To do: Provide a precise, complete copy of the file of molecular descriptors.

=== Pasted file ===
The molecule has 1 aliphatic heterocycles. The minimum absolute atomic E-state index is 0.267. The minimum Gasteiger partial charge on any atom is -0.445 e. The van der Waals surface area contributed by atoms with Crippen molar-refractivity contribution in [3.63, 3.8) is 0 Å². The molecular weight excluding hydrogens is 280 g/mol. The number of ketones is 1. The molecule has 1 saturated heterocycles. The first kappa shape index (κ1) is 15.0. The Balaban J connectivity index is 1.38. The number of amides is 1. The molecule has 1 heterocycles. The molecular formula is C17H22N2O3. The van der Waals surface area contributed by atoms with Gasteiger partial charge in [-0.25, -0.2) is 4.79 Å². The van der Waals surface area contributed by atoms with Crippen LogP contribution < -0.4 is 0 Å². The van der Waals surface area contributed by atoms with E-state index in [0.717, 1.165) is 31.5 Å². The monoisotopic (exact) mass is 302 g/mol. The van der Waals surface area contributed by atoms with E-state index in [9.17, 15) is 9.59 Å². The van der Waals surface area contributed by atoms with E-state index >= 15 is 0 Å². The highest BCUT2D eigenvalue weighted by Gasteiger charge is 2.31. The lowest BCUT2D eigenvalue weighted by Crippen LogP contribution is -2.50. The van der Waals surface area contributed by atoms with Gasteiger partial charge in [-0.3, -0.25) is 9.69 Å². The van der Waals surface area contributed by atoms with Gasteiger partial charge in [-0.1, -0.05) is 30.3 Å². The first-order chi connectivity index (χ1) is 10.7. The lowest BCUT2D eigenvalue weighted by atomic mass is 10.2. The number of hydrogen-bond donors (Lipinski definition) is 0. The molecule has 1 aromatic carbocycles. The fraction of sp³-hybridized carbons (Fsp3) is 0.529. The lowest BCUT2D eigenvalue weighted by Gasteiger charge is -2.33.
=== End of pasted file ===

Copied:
The molecule has 1 aliphatic heterocycles. The minimum absolute atomic E-state index is 0.267. The minimum Gasteiger partial charge on any atom is -0.445 e. The van der Waals surface area contributed by atoms with Crippen molar-refractivity contribution in [3.63, 3.8) is 0 Å². The molecular weight excluding hydrogens is 280 g/mol. The number of ketones is 1. The molecule has 1 saturated heterocycles. The first kappa shape index (κ1) is 15.0. The Balaban J connectivity index is 1.38. The number of amides is 1. The molecule has 1 heterocycles. The molecular formula is C17H22N2O3. The van der Waals surface area contributed by atoms with Gasteiger partial charge in [-0.25, -0.2) is 4.79 Å². The van der Waals surface area contributed by atoms with Crippen LogP contribution < -0.4 is 0 Å². The van der Waals surface area contributed by atoms with E-state index in [0.717, 1.165) is 31.5 Å². The monoisotopic (exact) mass is 302 g/mol. The van der Waals surface area contributed by atoms with E-state index in [9.17, 15) is 9.59 Å². The van der Waals surface area contributed by atoms with E-state index >= 15 is 0 Å². The highest BCUT2D eigenvalue weighted by Gasteiger charge is 2.31. The lowest BCUT2D eigenvalue weighted by Crippen LogP contribution is -2.50. The van der Waals surface area contributed by atoms with Gasteiger partial charge in [-0.3, -0.25) is 9.69 Å². The van der Waals surface area contributed by atoms with Gasteiger partial charge in [-0.1, -0.05) is 30.3 Å². The first-order chi connectivity index (χ1) is 10.7. The lowest BCUT2D eigenvalue weighted by atomic mass is 10.2. The number of hydrogen-bond donors (Lipinski definition) is 0. The molecule has 1 aromatic carbocycles. The fraction of sp³-hybridized carbons (Fsp3) is 0.529. The lowest BCUT2D eigenvalue weighted by Gasteiger charge is -2.33.